We had explored the option to import grain from Kazakhstan. However, the logistics cost for overland transportation were very high, making it uncompetitive. If logistics costs can be reduced and G2G import arrangement can be worked out, Pakistan can explore importing grain from Kazakhstan as well.
We know that there are transboundary rivers between Pakistan and India. Experiments in this direction are very important for Kazakhstan where 40 percent of river water comes from abroad. How do Delhi and Islamabad share transboundary rivers? What positive experience can you offer to Kazakhstan?
The Indus Water Treaty of 1960 between Pakistan and India, of which the World Bank is also a signatory, sets out the rights and obligations regarding the use of six main transboundary rivers namely, Indus, Jhelum, Chenab, Sutlej, Beas and Ravi. The treaty established a Permanent Indus Water Commission for cooperation and information exchange between the two countries regarding the use of the rivers. It also established a mechanism for settlement of differences and disputes between the two countries concerning the interpretation and application of the Treaty, as well as the breaches to the treaty provisions. It is considered to be the most successful international treaty which has remained effective despite difficult relations between the two countries.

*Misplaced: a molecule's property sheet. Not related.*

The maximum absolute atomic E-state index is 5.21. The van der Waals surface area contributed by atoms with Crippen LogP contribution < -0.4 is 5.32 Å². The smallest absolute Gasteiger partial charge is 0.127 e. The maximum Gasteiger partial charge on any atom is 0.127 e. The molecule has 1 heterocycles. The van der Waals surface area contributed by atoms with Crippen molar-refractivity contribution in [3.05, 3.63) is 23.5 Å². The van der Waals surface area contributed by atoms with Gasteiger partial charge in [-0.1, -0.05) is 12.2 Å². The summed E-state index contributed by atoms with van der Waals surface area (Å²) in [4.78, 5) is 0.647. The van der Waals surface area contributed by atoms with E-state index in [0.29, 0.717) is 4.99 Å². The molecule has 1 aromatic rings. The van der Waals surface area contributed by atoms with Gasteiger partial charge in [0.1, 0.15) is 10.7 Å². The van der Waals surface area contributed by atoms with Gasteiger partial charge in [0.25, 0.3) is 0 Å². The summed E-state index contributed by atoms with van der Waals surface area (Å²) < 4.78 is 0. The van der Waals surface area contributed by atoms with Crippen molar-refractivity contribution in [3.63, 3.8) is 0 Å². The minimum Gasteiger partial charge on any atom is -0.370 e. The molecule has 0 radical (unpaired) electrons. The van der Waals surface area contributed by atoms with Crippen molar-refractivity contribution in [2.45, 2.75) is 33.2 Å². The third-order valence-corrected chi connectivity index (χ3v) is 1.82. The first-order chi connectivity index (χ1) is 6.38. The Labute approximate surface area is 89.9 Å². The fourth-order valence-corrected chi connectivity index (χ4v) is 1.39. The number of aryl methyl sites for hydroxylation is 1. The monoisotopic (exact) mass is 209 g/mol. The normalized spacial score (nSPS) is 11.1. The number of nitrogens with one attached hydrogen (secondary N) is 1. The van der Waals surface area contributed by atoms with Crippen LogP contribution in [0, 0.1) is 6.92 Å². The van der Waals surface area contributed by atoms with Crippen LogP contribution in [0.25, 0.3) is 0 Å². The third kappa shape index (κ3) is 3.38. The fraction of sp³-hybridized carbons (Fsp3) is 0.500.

Like Pakistan, Kazakhstan is also a lower riparian state. I understand that Kazakhstan has mechanisms in place with the Russian Federation to promote cooperation on the use of transboundary rivers.
Kazakhstan wants to use the ports of Pakistan as a gateway to African countries through Arabian Sea. How feasible is this project? A Kazakhstan pavilion is about to be built in the Iranian port of Bandar-Abbas. Can the Pakistani side also allocate land to Kazakhstan for this purpose?
Pakistan offers the shortest route to Kazakhstan to access the Arabian Sea. Pakistan remains keen to strengthen its connectivity with Kazakhstan in multiple ways and through multiple channels. The two sides are already working towards this end. We hope that through our collaborative efforts, we will able be to create mutually beneficial opportunities for both our countries and peoples. We haven’t yet received any specific request regarding the establishment of an off-dock terminal or pavilion at our ports, from the Kazakh side.